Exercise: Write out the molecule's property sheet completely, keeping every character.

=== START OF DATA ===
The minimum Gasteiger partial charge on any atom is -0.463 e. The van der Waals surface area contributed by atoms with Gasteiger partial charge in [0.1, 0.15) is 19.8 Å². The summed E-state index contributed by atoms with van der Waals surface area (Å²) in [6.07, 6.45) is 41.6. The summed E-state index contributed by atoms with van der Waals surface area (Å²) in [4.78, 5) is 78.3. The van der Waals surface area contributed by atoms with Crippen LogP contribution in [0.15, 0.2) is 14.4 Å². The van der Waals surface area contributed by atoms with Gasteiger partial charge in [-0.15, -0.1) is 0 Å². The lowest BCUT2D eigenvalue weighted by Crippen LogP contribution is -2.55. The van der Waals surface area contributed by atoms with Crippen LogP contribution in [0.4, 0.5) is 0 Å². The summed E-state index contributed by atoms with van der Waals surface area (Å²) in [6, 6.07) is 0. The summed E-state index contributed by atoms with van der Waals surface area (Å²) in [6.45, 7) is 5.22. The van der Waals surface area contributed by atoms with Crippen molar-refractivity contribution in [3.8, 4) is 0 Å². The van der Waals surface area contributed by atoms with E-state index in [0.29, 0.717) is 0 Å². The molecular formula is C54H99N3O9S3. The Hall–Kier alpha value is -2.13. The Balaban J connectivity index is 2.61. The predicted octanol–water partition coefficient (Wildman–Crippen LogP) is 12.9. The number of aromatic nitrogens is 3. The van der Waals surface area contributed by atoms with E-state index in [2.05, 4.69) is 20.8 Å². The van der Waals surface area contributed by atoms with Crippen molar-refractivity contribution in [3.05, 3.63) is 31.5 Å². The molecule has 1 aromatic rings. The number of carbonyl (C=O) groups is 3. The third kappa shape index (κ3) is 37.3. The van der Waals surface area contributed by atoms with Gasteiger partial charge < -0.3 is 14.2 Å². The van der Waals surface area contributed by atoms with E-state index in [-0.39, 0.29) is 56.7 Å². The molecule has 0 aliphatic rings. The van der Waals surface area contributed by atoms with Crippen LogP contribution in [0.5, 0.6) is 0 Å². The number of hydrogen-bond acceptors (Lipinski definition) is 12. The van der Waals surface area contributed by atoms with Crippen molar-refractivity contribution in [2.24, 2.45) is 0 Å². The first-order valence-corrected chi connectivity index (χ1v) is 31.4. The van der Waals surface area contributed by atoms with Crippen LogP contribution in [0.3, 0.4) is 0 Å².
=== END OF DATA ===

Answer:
The minimum Gasteiger partial charge on any atom is -0.463 e. The van der Waals surface area contributed by atoms with Gasteiger partial charge in [0.1, 0.15) is 19.8 Å². The summed E-state index contributed by atoms with van der Waals surface area (Å²) in [6.07, 6.45) is 41.6. The summed E-state index contributed by atoms with van der Waals surface area (Å²) in [4.78, 5) is 78.3. The van der Waals surface area contributed by atoms with Crippen LogP contribution in [0.15, 0.2) is 14.4 Å². The van der Waals surface area contributed by atoms with Gasteiger partial charge in [-0.15, -0.1) is 0 Å². The lowest BCUT2D eigenvalue weighted by Crippen LogP contribution is -2.55. The van der Waals surface area contributed by atoms with Crippen LogP contribution in [0.4, 0.5) is 0 Å². The summed E-state index contributed by atoms with van der Waals surface area (Å²) in [6, 6.07) is 0. The summed E-state index contributed by atoms with van der Waals surface area (Å²) in [6.45, 7) is 5.22. The van der Waals surface area contributed by atoms with Crippen molar-refractivity contribution in [3.8, 4) is 0 Å². The van der Waals surface area contributed by atoms with E-state index in [0.29, 0.717) is 0 Å². The molecular formula is C54H99N3O9S3. The Hall–Kier alpha value is -2.13. The Balaban J connectivity index is 2.61. The predicted octanol–water partition coefficient (Wildman–Crippen LogP) is 12.9. The number of aromatic nitrogens is 3. The van der Waals surface area contributed by atoms with E-state index in [2.05, 4.69) is 20.8 Å². The van der Waals surface area contributed by atoms with Crippen molar-refractivity contribution in [3.05, 3.63) is 31.5 Å². The molecule has 1 aromatic rings. The number of carbonyl (C=O) groups is 3. The third kappa shape index (κ3) is 37.3. The van der Waals surface area contributed by atoms with Gasteiger partial charge < -0.3 is 14.2 Å². The van der Waals surface area contributed by atoms with E-state index in [-0.39, 0.29) is 56.7 Å². The molecule has 0 aliphatic rings. The van der Waals surface area contributed by atoms with Crippen LogP contribution in [0.5, 0.6) is 0 Å². The number of hydrogen-bond acceptors (Lipinski definition) is 12. The van der Waals surface area contributed by atoms with Crippen molar-refractivity contribution in [2.24, 2.45) is 0 Å². The first-order valence-corrected chi connectivity index (χ1v) is 31.4. The van der Waals surface area contributed by atoms with Crippen LogP contribution in [0.3, 0.4) is 0 Å².